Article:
Matt was speaking primarily in terms of an application Dr. Livermore surely had not thought of — creating realistic characters in fiction.
Building on earlier work by, e.g., Simcha Ronen and Oded Shenkar, Livermore considers the following ten “cultural value dimensions”:
- Identity: Individualist vs. Collectivist
- Authority: Low vs. high “power distance”
- Risk: Low vs. high “uncertainty avoidance”/risk averseness
- Achievement: cooperative vs. competitive
- Time orientation: short-term vs. long-term
- Communication: direct/explicit vs. indirect/contextual
- Lifestyle: being vs. doing
- Attitude to rules: universalist vs. particularist
- Expressiveness: affective vs. neutral
- Social norms: tight vs. loose
- Nordic European (Scandinavia)
- Anglo (US, UK, Canada, Australia, New Zealand,…)
- Germanic (including Switzerland, and with the Netherlands as a semi-outlier)
- Eastern European & Central Asian
- Latin European: not just the “vulgar Latin”-speaking countries, but also Belgium (including its Dutch-speaking northern half, Flanders) and… Israel
- Latin American
- Confucian Asian (primarily CJK=China-Japan-Korea)
- South Asian (Indian subcontinent plus SE Asia)
- Sub-Saharan Africa
- Arab world
For instance, he describes Germanic culture as follows (in a sample chapter of one of his books):
- individual goals are important, but not as paramount as in Anglo culture. [There is, however, the inconvenient truth that Germany gave birth to not just one but two forms of totalitarian collectivism.]
- power distance is small. Even the most powerful officials lead fairly modest personal lives. Consider Angela Merkel — whatever you may think of her politics — and her husband, a chemistry professor who flies budget airlines to join her on vacations.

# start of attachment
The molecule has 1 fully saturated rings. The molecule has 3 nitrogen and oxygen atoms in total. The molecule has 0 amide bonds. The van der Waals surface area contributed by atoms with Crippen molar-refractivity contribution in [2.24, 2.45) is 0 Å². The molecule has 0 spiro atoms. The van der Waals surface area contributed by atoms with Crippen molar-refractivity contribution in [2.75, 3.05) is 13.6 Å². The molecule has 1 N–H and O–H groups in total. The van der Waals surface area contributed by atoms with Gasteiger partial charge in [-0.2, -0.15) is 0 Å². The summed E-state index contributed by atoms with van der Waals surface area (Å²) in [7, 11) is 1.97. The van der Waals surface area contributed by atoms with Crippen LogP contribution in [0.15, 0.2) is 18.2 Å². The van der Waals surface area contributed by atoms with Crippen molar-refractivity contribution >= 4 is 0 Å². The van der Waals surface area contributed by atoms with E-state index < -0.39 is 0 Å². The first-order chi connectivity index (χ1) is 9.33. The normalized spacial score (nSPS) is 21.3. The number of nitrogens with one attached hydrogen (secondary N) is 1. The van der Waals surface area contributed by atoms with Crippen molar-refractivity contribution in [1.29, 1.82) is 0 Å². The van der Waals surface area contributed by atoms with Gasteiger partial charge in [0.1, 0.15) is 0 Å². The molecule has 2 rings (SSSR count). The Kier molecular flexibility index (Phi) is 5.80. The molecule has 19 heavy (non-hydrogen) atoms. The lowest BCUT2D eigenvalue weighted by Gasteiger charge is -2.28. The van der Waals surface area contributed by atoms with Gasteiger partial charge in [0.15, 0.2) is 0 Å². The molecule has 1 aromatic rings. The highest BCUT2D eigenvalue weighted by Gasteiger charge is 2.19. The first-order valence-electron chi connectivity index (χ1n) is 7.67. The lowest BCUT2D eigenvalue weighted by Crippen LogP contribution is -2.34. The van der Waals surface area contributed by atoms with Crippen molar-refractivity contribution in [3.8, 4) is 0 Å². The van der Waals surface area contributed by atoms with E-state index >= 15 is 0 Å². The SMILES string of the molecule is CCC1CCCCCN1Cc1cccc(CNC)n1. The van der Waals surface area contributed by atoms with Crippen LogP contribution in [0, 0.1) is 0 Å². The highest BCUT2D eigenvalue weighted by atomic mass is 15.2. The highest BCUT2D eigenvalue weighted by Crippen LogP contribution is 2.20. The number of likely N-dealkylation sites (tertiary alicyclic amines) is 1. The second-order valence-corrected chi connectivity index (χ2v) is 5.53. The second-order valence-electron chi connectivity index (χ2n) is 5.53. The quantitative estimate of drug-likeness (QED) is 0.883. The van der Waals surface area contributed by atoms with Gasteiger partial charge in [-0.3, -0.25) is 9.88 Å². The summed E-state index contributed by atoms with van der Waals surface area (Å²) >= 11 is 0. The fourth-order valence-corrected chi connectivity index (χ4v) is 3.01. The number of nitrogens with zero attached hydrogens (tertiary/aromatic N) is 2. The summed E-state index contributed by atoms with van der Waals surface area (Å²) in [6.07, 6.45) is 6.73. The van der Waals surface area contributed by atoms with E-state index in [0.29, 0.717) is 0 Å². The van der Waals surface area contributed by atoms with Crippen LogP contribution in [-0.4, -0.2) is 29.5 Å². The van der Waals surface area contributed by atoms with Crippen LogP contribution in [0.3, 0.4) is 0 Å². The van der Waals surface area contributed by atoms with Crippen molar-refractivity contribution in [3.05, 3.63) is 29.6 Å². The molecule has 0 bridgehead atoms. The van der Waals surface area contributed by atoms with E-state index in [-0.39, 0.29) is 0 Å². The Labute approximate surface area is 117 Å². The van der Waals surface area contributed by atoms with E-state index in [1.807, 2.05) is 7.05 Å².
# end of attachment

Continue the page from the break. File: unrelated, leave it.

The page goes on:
- Germanic societies are definitely competitive
- Punctuality is demanded and respected. Until digital watches came along, these cultures were literally watchmakers to the world.
- “Ordnung muss sein” (there must be order/rules) is a prevailing norm, though the Netherlands is the more liberal odd duck in the gaggle
- Directness in communication is valued. Expressions like “To explain something in good German” (auf gutes Deutsch) and “to make something Dutch to somebody” (iemand iets Diets maken) speak for themselves. [“Diets” is an archaic word for the Dutch language, which presently calls itself “Nederlands”.]
- Getting things done is definitely high on the list of priorities, particularly in Germany and Switzerland.
There is variability within the cluster, of course: Austrians are much less punctual than the Swiss, and the Dutch even more direct than the others.
The inclusion of Israel with the Latin-European cluster may seem counterintuitive, but it does ring true to this blogger, who substantially grew up in Europe and presently lives in Israel. Again, there is intra-cluster variability, for example between the notoriously risk-averse Belgians and the Israeli “start-up nation”, or between the “dugri” [blunt, no beating around the bush] ways of Israelis and the more suave ways of some Latin countries — but I know from experience that of all the major immigrant groups to Israel, the French have much less of a culture shock than, say, Americans or Russians.
One must keep the limitations of this model in mind — it is a model, after all, not a theory—but it does offer a useful framework for making head or tail of the different cultures in the world.